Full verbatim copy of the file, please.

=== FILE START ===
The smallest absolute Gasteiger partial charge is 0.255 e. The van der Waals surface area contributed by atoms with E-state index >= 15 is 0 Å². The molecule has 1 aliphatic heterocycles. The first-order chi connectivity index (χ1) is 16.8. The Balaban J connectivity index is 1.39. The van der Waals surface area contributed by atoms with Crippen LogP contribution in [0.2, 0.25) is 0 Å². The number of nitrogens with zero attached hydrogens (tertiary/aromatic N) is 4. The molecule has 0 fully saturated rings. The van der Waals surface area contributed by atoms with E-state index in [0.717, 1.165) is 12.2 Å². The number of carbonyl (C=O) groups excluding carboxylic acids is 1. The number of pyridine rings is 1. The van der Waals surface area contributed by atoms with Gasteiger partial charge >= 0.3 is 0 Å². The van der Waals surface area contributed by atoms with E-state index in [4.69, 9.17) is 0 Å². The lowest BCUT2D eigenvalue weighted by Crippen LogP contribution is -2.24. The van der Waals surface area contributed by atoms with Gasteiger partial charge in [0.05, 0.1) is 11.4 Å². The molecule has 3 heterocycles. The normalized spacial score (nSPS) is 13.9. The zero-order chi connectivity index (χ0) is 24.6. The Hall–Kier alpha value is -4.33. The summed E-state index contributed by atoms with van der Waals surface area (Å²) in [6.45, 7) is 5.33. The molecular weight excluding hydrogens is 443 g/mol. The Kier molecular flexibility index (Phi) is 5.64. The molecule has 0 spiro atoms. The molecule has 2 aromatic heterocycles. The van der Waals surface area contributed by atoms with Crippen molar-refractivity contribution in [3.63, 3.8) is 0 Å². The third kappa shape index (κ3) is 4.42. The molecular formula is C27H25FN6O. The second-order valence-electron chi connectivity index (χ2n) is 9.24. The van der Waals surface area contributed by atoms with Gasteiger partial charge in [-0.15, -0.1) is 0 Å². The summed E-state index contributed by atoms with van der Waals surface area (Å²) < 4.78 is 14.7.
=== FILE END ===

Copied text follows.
The smallest absolute Gasteiger partial charge is 0.255 e. The van der Waals surface area contributed by atoms with E-state index >= 15 is 0 Å². The molecule has 1 aliphatic heterocycles. The first-order chi connectivity index (χ1) is 16.8. The Balaban J connectivity index is 1.39. The van der Waals surface area contributed by atoms with Crippen LogP contribution in [0.2, 0.25) is 0 Å². The number of nitrogens with zero attached hydrogens (tertiary/aromatic N) is 4. The molecule has 0 fully saturated rings. The van der Waals surface area contributed by atoms with E-state index in [0.717, 1.165) is 12.2 Å². The number of carbonyl (C=O) groups excluding carboxylic acids is 1. The number of pyridine rings is 1. The van der Waals surface area contributed by atoms with Gasteiger partial charge >= 0.3 is 0 Å². The van der Waals surface area contributed by atoms with E-state index in [4.69, 9.17) is 0 Å². The lowest BCUT2D eigenvalue weighted by Crippen LogP contribution is -2.24. The van der Waals surface area contributed by atoms with Gasteiger partial charge in [0.05, 0.1) is 11.4 Å². The molecule has 3 heterocycles. The normalized spacial score (nSPS) is 13.9. The zero-order chi connectivity index (χ0) is 24.6. The Hall–Kier alpha value is -4.33. The summed E-state index contributed by atoms with van der Waals surface area (Å²) in [6.45, 7) is 5.33. The molecular weight excluding hydrogens is 443 g/mol. The Kier molecular flexibility index (Phi) is 5.64. The molecule has 0 spiro atoms. The molecule has 2 aromatic heterocycles. The van der Waals surface area contributed by atoms with Crippen molar-refractivity contribution in [3.63, 3.8) is 0 Å². The third kappa shape index (κ3) is 4.42. The molecular formula is C27H25FN6O. The second-order valence-electron chi connectivity index (χ2n) is 9.24. The van der Waals surface area contributed by atoms with Gasteiger partial charge in [-0.15, -0.1) is 0 Å². The summed E-state index contributed by atoms with van der Waals surface area (Å²) < 4.78 is 14.7.